Agency: The Four Point Plan (F.R.E.E.) for ALL Children to Overcome the Victimhood Narrative and Discover Their Pathway to Power (Hardcover)
Every child in America deserves to know that a path to a successful life exists and that they have the power to follow it. But many never set foot on that path because they grow up hearing the message that systemic forces control their destinies, or that they are at fault for everything that has gone wrong in their lives.
These children often come from difficult circumstances. Many are raised by young, single parents, live in disadvantaged neighborhoods, attend substandard schools, and lack the moral safeguards of religious and civic institutions. As a result, they can be dispirited into cycles of learned helplessness rather than inspired to pursue their own possibilities.
Yet this phenomenon is not universal. Some children thrive where others do not. Why? Are there personal behaviors and institutional supports that have proven to make a difference in helping young people chart a course for their futures? Agency answers with a loud and clear “yes!”
This book describes four pillars that can uplift every young person as they make the passage into adulthood: Family, Religion, Education, and Entrepreneurship. Together, these pillars embody the true meaning of freedom, wherein people are motivated to embrace the ennobling responsibilities of building healthy social structures and shaping the outcomes of their own lives.
For that reason, Ian Rowe calls the four pillars the FREE framework. With this framework in place, children are empowered to develop agency, which Rowe defines as the force of one’s free will, guided by moral discernment. Developing agency is the alternative to the debilitating ‘blame-the-system’ and ‘blame-the-victim’ narratives. It transcends our political differences and beckons all who dare to envision lives unshackled by present realities.
In addition to making the case for agency, Rowe shares his personal story of success coming from an immigrant family. He defends America as an ever-improving country worthy of our esteem. He corrects misguided calls for “anti-racism” and “equity,” and champions a game plan for creating new agents of agency, dedicated to promoting the aspirational spirit of America’s children, and showing them the path that will set them FREE.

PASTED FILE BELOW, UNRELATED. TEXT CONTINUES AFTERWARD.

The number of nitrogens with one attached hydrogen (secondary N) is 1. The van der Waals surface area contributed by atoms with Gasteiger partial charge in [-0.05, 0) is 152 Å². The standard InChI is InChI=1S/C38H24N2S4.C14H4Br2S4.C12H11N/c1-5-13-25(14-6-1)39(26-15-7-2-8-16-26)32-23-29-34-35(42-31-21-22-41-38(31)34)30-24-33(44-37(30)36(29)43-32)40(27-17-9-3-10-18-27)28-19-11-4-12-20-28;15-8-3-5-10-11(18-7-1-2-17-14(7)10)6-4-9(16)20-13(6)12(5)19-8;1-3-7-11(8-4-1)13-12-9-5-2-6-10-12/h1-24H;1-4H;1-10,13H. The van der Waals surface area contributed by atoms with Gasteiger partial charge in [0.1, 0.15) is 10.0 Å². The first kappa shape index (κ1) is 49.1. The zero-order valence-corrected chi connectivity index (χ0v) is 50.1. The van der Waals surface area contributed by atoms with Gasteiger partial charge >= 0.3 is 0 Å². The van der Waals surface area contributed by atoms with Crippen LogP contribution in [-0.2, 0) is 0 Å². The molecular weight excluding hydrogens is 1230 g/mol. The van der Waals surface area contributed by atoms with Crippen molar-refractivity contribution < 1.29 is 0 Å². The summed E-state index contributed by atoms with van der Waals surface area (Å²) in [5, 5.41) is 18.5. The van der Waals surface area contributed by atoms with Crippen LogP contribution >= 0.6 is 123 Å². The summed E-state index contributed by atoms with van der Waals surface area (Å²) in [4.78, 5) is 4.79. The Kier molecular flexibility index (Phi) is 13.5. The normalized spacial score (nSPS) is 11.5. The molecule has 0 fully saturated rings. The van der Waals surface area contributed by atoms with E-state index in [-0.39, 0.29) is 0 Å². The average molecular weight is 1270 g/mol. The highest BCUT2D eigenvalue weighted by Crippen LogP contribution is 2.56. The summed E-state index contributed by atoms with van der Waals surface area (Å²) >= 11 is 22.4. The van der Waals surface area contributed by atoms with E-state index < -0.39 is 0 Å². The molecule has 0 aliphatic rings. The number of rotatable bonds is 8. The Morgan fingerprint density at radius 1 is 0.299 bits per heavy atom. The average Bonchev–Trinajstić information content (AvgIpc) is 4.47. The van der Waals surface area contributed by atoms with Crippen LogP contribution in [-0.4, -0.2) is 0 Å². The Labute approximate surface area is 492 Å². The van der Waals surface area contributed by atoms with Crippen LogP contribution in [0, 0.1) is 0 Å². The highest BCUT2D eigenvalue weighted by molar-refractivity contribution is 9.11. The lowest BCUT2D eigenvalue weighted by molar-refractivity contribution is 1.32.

Mr. Rowe is widely published and quoted in the popular press, including The Wall Street Journal, USA Today, C-SPAN, the New York Post, the Washington Examiner, Education Week, and Education Next. In addition to serving ten years as CEO of Public Prep, a nonprofit network of public charter schools based in the South Bronx and Lower East Side of Manhattan, he was deputy director of postsecondary success at the Bill & Melinda Gates Foundation. Rowe won two public service Emmys while serving as the senior vice president of strategic partnerships and public affairs at MTV. He was the director of the strategy and performance measurement at the USA Freedom Corps office in the White House and cofounder and president of Third Millennium Media. In its early days, Mr. Rowe was also a senior staff member for Teach For America.
After receiving a high school diploma in electrical engineering from Brooklyn Technical High School, he earned a Bachelor of Science degree in Computer Science Engineering from Cornell University’s College of Engineering. He earned an MBA from Harvard Business School, where he was the first black editor-In-chief of the Harbus, the Harvard Business School newspaper. Serving as an elected school board member, he resides in Pelham, New York, with his wife and two children.
“An eloquent argument. . . . [Rowe] is calling not for superstar behavior but an adjustment in normal ways of going through normal lives.”
—John McWhorter, The New York Times
“Agency is a book that people on both the left and the right should read. It is a guidebook for those who want to help lift up lower-income communities and struggling individuals. It is common sense reimagined.”
—Ayaan Hirsi Ali, Research Fellow at the Hoover Institution and founder of the AHA Foundation